In order to ‘critically assess discriminatory practices within the criminal justice process operate against ethnic minorities’, we must first outline the criminal justice process and define the terms ‘ethnic minorities’ and ‘discriminatory practices’. Whilst the author acknowledges the debate between the terms ‘Criminal Justice System (CJS) 1 and ‘Criminal Justice Process’, for the purpose of this essay these terms will be used interchangeably and refers to a series of phases through which a person charged with a criminal offence must go, in order to be convicted.
The CJS will be discussed in further depth later, now let us determine what constitutes an ethnic minority group. In the United Kingdom, where the indigenous White population forms the majority, a good working definition is that of individuals with a cultural heritage distinct from the majority population (Manthorpe & Hettiaratchy, 1993). Bhugra & Bahl (1999), in their discussion of the issues involved in the definition of ethnicity, make the point of excluding national minorities such as the Scottish, Northern Irish and Welsh who, despite their equal rights, have their distinctive cultural traditions and values that are generally respected.
However, as far as the Commission for Racial Equality (CRE 2007) is concerned the phrase ‘ethnic minorities’ is an umbrella term, covering all the characteristics of a ‘racial group’, as well as the religious and cultural bonds that are seen as defining Muslims, Rastafarians and other groups that may not have formal protection under the Race Relations Act 1976, which defines an ethnic minority as ‘a group of persons differentiated by colour, race, nationality, or ethnic or national origins.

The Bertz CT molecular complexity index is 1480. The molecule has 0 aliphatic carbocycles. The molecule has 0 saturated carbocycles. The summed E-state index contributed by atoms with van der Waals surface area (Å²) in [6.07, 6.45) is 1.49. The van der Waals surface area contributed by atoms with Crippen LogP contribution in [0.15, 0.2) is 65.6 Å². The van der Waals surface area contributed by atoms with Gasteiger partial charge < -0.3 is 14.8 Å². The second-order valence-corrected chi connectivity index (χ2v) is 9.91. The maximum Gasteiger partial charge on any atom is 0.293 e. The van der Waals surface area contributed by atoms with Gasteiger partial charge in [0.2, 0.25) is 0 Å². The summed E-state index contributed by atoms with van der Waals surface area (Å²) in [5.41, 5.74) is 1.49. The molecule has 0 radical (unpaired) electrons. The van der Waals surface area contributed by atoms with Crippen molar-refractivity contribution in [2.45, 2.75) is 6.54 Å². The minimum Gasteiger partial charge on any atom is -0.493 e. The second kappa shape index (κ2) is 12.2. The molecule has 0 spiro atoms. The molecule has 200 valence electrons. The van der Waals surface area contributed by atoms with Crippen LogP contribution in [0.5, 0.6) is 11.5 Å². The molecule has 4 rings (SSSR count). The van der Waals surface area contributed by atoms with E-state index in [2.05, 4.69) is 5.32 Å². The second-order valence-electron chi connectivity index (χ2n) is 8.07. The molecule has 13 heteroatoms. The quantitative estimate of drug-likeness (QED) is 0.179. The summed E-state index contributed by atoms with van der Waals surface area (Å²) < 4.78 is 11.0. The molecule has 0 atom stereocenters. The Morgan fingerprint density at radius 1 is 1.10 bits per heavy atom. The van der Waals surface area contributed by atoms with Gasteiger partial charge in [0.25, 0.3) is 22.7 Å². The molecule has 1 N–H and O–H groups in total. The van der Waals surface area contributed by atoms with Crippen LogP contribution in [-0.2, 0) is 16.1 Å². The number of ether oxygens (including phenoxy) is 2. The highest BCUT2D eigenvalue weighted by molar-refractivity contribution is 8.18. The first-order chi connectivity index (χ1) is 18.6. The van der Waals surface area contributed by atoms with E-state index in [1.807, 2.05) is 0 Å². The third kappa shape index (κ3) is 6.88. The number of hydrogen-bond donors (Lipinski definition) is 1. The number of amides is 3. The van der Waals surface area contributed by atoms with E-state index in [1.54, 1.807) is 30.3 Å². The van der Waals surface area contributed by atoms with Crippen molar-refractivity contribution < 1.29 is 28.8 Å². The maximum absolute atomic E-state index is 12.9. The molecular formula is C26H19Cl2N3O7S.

The CRE therefore determines that an individual is said to belong to an ‘ethnic minority’ as being anyone who would declare themselves as anything other than ‘White British’. This generic and at times, simplistic definition is used by the Office of National Statistics (ONS) when compiling the Census and by the English and Welsh Police Forces when defining individuals. This means that, across England and Wales, 12. 5% of the population are ethnic minorities, according to the 2001 Census (ONS 2004).
It is this definition that will be used for this essay and having now outlined what is meant by an ‘ethnic minority’ we will look at the CJS to gain an understanding of the potential trajectory of an offender/accused person. The CJS or process is a series of phases which a person charged with a criminal offence must go through in order to be convicted. Cavadino and Dignan (2002: 1) label the criminal justice process as: … a term covering all those institutions which respond officially to the commission of offences, notably the police, prosecution authorities and the courts.
So is it a ‘system’ or ‘process’? This has been debated by numerous authors, which generally focus on the reality that each part or agencies involved in the process are interdependent and inextricably linked. (Pullinger 1985; Feeney 1985) Decisions and policies are made from within or outside each of the parts of the process, which although designed to have an immediate constructive effect at the location of action may have secondary or tertiary effects on other elements of the system, whether this be cost, perception of failure or over-load.